Love: the Verb. as defined by the Oxford English Dictionary

verbatim (not including phrases or usage, though that is arguably the best part):

love, v.1 DRAFT REVISION June 2010

Etm. /lv/, U.S. /lv/  Forms: . OE hlufian (rare), OE lufian, OE luuian (rare), lOE lofodest (2nd singular past indicative, perh. transmission error), lOE louian, eME louie, eME lufie, eME luuige, eME luuie, ME lofuie, ME loueie, ME louie, ME louy, ME louye, ME lovy, ME lovye, ME lowie, ME lufie, ME luuie, ME luuye.. ME lof, ME lofe, ME loffe, ME lofue, ME looue, ME louf, ME lovue, ME low, ME lowe, ME lowfe, ME luf, ME lufe, ME luff, ME luffe, ME luud (past tense), ME luue, ME-16 loue, ME- love, 15 lub, 15 lubbe, 15 luve, 15-16 loove, 18- luv

Definitions after the jump

1. a. trans. To have or feel love towards (a person, a thing personified) (for a quality or attribute); to entertain a great affection, fondness, or regard for; to hold dear. Opposed to HATE v. 1.
  Distinguished from sexual love: see sense 1b.

    b. trans. To feel sexual love for (a person); to be in love with. In early use also: to fondle, caress (obs.).
  to love par amour(s): see PARAMOUR adv. 1a.

    c. intr. To entertain a strong affection, to feel love; spec. to have a passionate attachment to another; to be in love.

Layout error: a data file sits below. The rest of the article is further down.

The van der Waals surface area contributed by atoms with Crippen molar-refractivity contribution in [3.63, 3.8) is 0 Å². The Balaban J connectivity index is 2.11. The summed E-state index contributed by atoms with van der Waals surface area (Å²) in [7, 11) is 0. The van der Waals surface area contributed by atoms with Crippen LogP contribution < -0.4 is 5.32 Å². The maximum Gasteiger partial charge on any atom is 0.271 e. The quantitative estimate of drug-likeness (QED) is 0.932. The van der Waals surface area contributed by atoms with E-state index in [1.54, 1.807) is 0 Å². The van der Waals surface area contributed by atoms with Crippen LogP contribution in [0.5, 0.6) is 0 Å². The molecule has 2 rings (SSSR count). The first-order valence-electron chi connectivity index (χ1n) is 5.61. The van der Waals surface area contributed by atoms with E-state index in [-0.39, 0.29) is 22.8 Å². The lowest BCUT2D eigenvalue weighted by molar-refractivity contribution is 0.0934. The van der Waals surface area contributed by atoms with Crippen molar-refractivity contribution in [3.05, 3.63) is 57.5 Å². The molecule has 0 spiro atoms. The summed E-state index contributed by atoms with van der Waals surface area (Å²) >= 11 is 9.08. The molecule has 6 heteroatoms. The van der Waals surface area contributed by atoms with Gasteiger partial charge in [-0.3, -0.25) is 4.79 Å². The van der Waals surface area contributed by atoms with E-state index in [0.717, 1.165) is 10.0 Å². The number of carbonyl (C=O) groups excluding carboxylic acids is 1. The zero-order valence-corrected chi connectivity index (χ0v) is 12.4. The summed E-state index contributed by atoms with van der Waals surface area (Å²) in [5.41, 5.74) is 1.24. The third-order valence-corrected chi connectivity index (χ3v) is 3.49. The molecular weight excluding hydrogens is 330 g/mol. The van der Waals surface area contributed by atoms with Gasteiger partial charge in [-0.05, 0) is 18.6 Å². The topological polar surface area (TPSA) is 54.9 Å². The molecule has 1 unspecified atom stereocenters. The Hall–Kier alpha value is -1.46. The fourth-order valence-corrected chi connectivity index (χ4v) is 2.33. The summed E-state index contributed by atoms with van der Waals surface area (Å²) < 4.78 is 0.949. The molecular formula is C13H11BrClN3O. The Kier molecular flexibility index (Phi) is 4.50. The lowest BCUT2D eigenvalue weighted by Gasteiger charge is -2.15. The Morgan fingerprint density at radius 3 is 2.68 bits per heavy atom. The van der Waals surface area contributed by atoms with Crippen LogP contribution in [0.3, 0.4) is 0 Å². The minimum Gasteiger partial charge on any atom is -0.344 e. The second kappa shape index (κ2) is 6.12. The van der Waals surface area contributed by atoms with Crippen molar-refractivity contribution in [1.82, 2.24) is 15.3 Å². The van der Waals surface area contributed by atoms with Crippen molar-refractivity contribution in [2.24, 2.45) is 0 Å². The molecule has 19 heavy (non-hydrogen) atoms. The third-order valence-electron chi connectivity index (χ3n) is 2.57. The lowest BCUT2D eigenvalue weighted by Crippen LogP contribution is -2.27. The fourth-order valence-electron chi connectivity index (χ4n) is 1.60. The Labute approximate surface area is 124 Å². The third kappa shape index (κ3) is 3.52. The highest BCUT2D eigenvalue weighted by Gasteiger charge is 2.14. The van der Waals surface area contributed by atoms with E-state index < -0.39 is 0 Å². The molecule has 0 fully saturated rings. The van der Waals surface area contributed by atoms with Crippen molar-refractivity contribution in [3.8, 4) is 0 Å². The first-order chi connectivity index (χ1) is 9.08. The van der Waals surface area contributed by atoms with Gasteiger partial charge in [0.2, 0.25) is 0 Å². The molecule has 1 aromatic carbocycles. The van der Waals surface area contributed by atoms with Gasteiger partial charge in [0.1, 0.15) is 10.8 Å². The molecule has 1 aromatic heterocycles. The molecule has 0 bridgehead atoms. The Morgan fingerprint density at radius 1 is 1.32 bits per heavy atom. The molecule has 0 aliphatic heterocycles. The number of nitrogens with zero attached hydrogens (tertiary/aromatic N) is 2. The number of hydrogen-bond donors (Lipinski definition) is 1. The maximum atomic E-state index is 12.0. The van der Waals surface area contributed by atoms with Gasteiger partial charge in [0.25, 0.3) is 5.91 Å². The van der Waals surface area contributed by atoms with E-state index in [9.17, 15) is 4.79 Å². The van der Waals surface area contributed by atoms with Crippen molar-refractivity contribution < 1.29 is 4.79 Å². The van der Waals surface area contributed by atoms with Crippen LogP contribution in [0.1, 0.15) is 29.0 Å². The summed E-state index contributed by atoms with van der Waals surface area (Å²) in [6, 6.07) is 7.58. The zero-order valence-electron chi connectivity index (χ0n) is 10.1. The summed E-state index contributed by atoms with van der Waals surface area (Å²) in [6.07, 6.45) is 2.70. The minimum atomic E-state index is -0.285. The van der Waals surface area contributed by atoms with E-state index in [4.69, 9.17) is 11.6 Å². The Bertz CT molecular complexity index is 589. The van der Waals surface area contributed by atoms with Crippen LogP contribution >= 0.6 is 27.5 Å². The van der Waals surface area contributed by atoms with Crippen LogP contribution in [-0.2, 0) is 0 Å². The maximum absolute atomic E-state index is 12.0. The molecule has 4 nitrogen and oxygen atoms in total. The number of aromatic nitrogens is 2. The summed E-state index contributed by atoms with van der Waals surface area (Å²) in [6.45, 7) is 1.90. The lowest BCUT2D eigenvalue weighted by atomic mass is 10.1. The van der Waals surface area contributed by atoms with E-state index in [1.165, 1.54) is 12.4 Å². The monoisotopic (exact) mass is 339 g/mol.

d. intr. Reciprocally: to feel love for each other or for one another; similarly to love together (also samen) (obs.). Now somewhat arch.

    e. trans. With cognate object or complement. Obs.

    f. intr. to love with: to feel love for, to pay court to; to be in love with. Obs.

    g. trans. colloq. (orig. U.S.). To show love towards, in the manner of a child; to embrace affectionately; to caress, fondle; to engage in love play with. Now usu. with up.

2. trans. With a thing as object.

    a. To be strongly attached to; to be unwilling to part with or allow to perish (life, honour, etc.).

    b. To have a strong liking for; to be fond of; to be devoted or addicted to. Also, in weakened sense: to like, to be partial to (chiefly U.S. regional (south. and south Midland)).

    c. To take pleasure in the existence of (a virtue, a practice, a state of things) in oneself, in others, or more generally.

    d. To regard with favour, approve of (an action); to approve or agree to (an action, undertaking, etc.). Also with clause as object: to recommend that something be done. Obs.

3. trans. With clausal objects.

    a. With inf. To take great pleasure (in doing something). Also (rarely) of things [compare classical Latin amre, ancient Greek , in this sense]:  to be accustomed (obs.).

    b. With direct object and infinitive or clause: to desire or like (something to be done). Also (chiefly U.S.) with for preceding the notional subject of the infinitive clause.

    c. With gerund or verbal noun as object: to enjoy, to take pleasure in (doing, being, etc.). Cf. LIKE v.1 Additions.

    d. With that clause as object. To desire or like (an outcome); to be pleased with (a situation or fact).

4. trans. [Compare classical Latin amre, dligere, in this sense] Of a plant or (less commonly) an animal: to have a tendency to thrive in (a particular kind of situation).

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